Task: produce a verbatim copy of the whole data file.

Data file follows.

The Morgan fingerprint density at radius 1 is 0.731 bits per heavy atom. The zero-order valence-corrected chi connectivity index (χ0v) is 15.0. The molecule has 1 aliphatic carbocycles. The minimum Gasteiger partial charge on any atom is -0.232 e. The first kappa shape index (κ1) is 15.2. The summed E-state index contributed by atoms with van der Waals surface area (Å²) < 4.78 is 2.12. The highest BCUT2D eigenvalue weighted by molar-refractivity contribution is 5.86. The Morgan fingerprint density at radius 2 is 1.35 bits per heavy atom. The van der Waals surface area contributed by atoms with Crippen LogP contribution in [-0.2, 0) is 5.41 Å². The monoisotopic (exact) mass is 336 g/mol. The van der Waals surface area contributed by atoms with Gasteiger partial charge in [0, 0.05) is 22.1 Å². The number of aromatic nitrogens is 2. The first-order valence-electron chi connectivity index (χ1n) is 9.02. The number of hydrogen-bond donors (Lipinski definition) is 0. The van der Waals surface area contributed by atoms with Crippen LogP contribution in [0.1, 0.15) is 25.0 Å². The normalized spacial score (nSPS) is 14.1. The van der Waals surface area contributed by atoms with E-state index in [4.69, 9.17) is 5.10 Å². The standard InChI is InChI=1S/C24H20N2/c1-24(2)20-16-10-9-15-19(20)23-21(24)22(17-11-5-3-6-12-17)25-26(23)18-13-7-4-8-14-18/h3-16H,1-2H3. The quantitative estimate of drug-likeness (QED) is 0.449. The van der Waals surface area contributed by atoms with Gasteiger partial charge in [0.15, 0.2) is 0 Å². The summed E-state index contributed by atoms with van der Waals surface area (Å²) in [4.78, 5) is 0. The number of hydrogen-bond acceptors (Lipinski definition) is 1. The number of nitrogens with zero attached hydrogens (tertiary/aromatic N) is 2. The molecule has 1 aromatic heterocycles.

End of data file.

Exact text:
The Morgan fingerprint density at radius 1 is 0.731 bits per heavy atom. The zero-order valence-corrected chi connectivity index (χ0v) is 15.0. The molecule has 1 aliphatic carbocycles. The minimum Gasteiger partial charge on any atom is -0.232 e. The first kappa shape index (κ1) is 15.2. The summed E-state index contributed by atoms with van der Waals surface area (Å²) < 4.78 is 2.12. The highest BCUT2D eigenvalue weighted by molar-refractivity contribution is 5.86. The Morgan fingerprint density at radius 2 is 1.35 bits per heavy atom. The van der Waals surface area contributed by atoms with Crippen LogP contribution in [-0.2, 0) is 5.41 Å². The monoisotopic (exact) mass is 336 g/mol. The van der Waals surface area contributed by atoms with Gasteiger partial charge in [0, 0.05) is 22.1 Å². The number of aromatic nitrogens is 2. The first-order valence-electron chi connectivity index (χ1n) is 9.02. The number of hydrogen-bond donors (Lipinski definition) is 0. The van der Waals surface area contributed by atoms with Crippen LogP contribution in [0.1, 0.15) is 25.0 Å². The normalized spacial score (nSPS) is 14.1. The van der Waals surface area contributed by atoms with E-state index in [4.69, 9.17) is 5.10 Å². The standard InChI is InChI=1S/C24H20N2/c1-24(2)20-16-10-9-15-19(20)23-21(24)22(17-11-5-3-6-12-17)25-26(23)18-13-7-4-8-14-18/h3-16H,1-2H3. The quantitative estimate of drug-likeness (QED) is 0.449. The van der Waals surface area contributed by atoms with Gasteiger partial charge in [0.15, 0.2) is 0 Å². The summed E-state index contributed by atoms with van der Waals surface area (Å²) in [4.78, 5) is 0. The number of hydrogen-bond acceptors (Lipinski definition) is 1. The number of nitrogens with zero attached hydrogens (tertiary/aromatic N) is 2. The molecule has 1 aromatic heterocycles.